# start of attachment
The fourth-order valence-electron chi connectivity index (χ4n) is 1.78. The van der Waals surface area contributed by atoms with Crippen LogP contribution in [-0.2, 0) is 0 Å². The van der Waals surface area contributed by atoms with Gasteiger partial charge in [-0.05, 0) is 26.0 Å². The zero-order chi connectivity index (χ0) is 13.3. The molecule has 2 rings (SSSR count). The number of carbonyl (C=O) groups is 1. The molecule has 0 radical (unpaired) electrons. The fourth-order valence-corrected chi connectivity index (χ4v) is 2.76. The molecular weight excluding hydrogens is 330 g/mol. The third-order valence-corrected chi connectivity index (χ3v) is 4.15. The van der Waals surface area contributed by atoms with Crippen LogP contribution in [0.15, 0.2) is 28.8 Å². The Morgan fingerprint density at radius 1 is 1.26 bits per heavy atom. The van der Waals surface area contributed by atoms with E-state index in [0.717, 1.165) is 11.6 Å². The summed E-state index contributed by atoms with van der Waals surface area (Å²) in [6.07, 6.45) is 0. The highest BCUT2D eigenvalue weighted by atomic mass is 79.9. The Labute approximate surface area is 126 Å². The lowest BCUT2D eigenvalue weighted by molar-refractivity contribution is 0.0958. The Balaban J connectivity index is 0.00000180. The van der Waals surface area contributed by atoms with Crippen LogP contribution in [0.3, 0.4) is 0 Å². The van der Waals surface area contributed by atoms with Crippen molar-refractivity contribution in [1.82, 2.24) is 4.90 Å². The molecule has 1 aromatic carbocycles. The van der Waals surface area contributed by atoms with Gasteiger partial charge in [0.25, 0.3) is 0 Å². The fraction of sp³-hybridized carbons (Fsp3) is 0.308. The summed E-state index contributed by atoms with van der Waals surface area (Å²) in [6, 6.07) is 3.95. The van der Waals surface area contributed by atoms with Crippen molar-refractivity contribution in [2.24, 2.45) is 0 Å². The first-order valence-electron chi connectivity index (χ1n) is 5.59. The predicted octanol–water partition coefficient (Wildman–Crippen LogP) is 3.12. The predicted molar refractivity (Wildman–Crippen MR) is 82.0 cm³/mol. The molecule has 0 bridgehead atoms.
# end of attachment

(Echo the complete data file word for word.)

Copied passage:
The fourth-order valence-electron chi connectivity index (χ4n) is 1.78. The van der Waals surface area contributed by atoms with Crippen LogP contribution in [-0.2, 0) is 0 Å². The van der Waals surface area contributed by atoms with Gasteiger partial charge in [-0.05, 0) is 26.0 Å². The zero-order chi connectivity index (χ0) is 13.3. The molecule has 2 rings (SSSR count). The number of carbonyl (C=O) groups is 1. The molecule has 0 radical (unpaired) electrons. The fourth-order valence-corrected chi connectivity index (χ4v) is 2.76. The molecular weight excluding hydrogens is 330 g/mol. The third-order valence-corrected chi connectivity index (χ3v) is 4.15. The van der Waals surface area contributed by atoms with Crippen LogP contribution in [0.15, 0.2) is 28.8 Å². The Morgan fingerprint density at radius 1 is 1.26 bits per heavy atom. The van der Waals surface area contributed by atoms with E-state index in [0.717, 1.165) is 11.6 Å². The summed E-state index contributed by atoms with van der Waals surface area (Å²) in [6.07, 6.45) is 0. The highest BCUT2D eigenvalue weighted by atomic mass is 79.9. The Labute approximate surface area is 126 Å². The lowest BCUT2D eigenvalue weighted by molar-refractivity contribution is 0.0958. The Balaban J connectivity index is 0.00000180. The van der Waals surface area contributed by atoms with Crippen LogP contribution in [0.3, 0.4) is 0 Å². The van der Waals surface area contributed by atoms with Crippen molar-refractivity contribution in [1.82, 2.24) is 4.90 Å². The molecule has 1 aromatic carbocycles. The van der Waals surface area contributed by atoms with Gasteiger partial charge in [0.25, 0.3) is 0 Å². The fraction of sp³-hybridized carbons (Fsp3) is 0.308. The summed E-state index contributed by atoms with van der Waals surface area (Å²) in [6, 6.07) is 3.95. The van der Waals surface area contributed by atoms with Crippen molar-refractivity contribution in [2.24, 2.45) is 0 Å². The first-order valence-electron chi connectivity index (χ1n) is 5.59. The predicted octanol–water partition coefficient (Wildman–Crippen LogP) is 3.12. The predicted molar refractivity (Wildman–Crippen MR) is 82.0 cm³/mol. The molecule has 0 bridgehead atoms.